Jnana/Gyan Mudra – tips of the thumb and index finger together and other three fingers together and light stretched,

Dhyana Mudra – palms facing up on the lap with the right palm on top and left palm under, tips of the thumbs touching, and

Anjali Mudra - pressing the palms together by the heart.


Sanskrit roots of namas (bowing) and te (to you) or nama (bow), as (I), and te (you). A traditional Namaskar, or greeting or gesture of respect, that involves bowing forward with the palms together in Anjali Mudra by the face or chest.

In yoga, namaste is a greeting of souls. It can be loosely translated to mean “I bow to you.” It can be expanded upon to mean many different things including soul meeting soul and recognizing the places where souls are one.


A sacred sound and vibrational energy that begins and ends in full silence. Most commonly written with the two letters O and M, the mantra consists of four sounds A-U-M and the silence afterwards. It encompasses all forms of time including the past, the present, and the future. It is the eternal syllable of all that exists.


Sanskrit for “life force” or “vital principle” from pra (constant) and an (movement). Prana is the cosmic energy that brings life and saturates the entire universe with energy. Additionally, it sustains life and creation. Prana is considered the original life force. It is a powerful and vital healing force in the body. Prana moves through the energy channels or nadis within the body.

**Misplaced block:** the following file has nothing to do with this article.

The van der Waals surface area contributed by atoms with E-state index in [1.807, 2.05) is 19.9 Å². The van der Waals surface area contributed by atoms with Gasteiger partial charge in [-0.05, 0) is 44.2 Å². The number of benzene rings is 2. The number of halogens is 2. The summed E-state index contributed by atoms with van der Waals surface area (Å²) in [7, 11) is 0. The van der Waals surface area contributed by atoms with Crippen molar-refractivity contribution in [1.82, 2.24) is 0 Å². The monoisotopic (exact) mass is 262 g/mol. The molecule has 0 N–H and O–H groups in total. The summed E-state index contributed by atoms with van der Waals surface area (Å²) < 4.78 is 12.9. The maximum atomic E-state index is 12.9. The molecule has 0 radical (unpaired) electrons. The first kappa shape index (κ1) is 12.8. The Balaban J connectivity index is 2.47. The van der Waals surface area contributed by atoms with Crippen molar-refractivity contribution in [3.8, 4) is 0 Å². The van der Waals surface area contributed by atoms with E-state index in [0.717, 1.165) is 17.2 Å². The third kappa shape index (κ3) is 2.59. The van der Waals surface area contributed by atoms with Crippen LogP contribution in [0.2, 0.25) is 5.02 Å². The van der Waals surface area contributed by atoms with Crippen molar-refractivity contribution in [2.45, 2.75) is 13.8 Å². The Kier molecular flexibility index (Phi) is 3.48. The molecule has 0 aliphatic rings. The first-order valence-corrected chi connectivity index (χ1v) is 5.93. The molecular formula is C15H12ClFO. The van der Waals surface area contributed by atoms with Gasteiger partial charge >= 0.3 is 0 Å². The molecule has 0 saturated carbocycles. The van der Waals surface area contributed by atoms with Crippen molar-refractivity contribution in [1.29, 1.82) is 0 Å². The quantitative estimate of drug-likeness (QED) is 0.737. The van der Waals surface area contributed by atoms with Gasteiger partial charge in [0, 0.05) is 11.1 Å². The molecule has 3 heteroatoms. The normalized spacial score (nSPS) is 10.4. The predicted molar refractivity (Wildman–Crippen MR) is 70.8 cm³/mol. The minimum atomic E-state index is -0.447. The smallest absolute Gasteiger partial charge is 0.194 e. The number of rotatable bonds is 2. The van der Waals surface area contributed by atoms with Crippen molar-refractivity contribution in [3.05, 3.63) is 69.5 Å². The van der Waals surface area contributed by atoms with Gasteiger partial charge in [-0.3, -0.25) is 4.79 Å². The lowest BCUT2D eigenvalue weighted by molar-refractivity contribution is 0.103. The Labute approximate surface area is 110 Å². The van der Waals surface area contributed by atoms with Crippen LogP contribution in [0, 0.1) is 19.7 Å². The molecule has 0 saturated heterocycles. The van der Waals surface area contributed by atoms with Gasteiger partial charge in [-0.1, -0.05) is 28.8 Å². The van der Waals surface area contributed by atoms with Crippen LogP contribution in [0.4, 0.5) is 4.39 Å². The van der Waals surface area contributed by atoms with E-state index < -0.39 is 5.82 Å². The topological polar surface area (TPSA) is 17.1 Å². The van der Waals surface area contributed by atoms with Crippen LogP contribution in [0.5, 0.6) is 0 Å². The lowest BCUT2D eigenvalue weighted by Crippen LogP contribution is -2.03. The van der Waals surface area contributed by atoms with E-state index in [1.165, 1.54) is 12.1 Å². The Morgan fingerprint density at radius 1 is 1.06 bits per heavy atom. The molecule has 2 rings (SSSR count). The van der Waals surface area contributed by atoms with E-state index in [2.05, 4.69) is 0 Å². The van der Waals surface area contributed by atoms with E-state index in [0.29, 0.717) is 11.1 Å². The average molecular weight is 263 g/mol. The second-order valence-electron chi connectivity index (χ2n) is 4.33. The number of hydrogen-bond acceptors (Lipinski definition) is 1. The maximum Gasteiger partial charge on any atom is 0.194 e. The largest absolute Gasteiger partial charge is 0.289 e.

From the Sanskrit word for “string, thread” and more commonly referenced as a genre of ancient Indian texts filled with aphorisms or concise statements of observation and general truth or rule.

Most famously in modern yoga,

Patanjali’s Yoga Sutras – these are 196 Indian sutras that were originally verbally passed down and assembled prior to 400 CE.


Commonly, yogi refers to a male practitioner, yogini refers to a female practitioner, and yogin refers to a neutral energy.

While all three terms have come to mean a practitioner of yoga, they can also be ascribed to Hindu, Buddhist or Jain ascetic practitioners and spiritual teachers, as well as individuals who have dedicated their lives to the pursuit of spiritual knowledge and enlightenment.

A genderless yogini is described in Vedic Hindu texts as transcended from the physical form and merged with the Hindu godhead to attain the highest state of human spiritual progress and sheds gender identity to become a genderless spirit or being.

Commonly Used Phrases

Breathe into…